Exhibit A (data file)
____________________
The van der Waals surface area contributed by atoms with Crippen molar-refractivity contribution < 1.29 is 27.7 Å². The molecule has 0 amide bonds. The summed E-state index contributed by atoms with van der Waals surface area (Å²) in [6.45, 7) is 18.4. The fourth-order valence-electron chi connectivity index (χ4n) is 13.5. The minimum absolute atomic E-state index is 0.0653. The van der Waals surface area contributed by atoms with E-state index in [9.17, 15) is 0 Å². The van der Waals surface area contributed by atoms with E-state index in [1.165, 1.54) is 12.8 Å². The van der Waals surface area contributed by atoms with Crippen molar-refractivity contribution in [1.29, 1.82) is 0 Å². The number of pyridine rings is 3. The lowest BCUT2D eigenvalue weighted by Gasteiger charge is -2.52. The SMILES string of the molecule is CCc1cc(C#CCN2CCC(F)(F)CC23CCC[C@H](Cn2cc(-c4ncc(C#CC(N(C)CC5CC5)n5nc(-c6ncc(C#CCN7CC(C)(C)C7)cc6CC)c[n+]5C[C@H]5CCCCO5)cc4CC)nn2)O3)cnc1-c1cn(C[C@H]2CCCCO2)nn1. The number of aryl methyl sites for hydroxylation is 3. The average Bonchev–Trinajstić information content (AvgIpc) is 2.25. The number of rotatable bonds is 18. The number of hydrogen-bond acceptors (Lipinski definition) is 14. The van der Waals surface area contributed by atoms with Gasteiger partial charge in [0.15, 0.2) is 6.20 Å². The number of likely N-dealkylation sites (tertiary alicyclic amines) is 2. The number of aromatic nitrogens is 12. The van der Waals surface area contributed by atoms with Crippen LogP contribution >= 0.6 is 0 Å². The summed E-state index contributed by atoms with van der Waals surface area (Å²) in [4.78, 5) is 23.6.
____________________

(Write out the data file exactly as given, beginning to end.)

The van der Waals surface area contributed by atoms with Crippen molar-refractivity contribution < 1.29 is 27.7 Å². The molecule has 0 amide bonds. The summed E-state index contributed by atoms with van der Waals surface area (Å²) in [6.45, 7) is 18.4. The fourth-order valence-electron chi connectivity index (χ4n) is 13.5. The minimum absolute atomic E-state index is 0.0653. The van der Waals surface area contributed by atoms with E-state index in [9.17, 15) is 0 Å². The van der Waals surface area contributed by atoms with E-state index in [1.165, 1.54) is 12.8 Å². The van der Waals surface area contributed by atoms with Crippen molar-refractivity contribution in [1.29, 1.82) is 0 Å². The number of pyridine rings is 3. The lowest BCUT2D eigenvalue weighted by Gasteiger charge is -2.52. The SMILES string of the molecule is CCc1cc(C#CCN2CCC(F)(F)CC23CCC[C@H](Cn2cc(-c4ncc(C#CC(N(C)CC5CC5)n5nc(-c6ncc(C#CCN7CC(C)(C)C7)cc6CC)c[n+]5C[C@H]5CCCCO5)cc4CC)nn2)O3)cnc1-c1cn(C[C@H]2CCCCO2)nn1. The number of aryl methyl sites for hydroxylation is 3. The average Bonchev–Trinajstić information content (AvgIpc) is 2.25. The number of rotatable bonds is 18. The number of hydrogen-bond acceptors (Lipinski definition) is 14. The van der Waals surface area contributed by atoms with Gasteiger partial charge in [0.15, 0.2) is 6.20 Å². The number of likely N-dealkylation sites (tertiary alicyclic amines) is 2. The number of aromatic nitrogens is 12. The van der Waals surface area contributed by atoms with Crippen LogP contribution >= 0.6 is 0 Å². The summed E-state index contributed by atoms with van der Waals surface area (Å²) in [4.78, 5) is 23.6.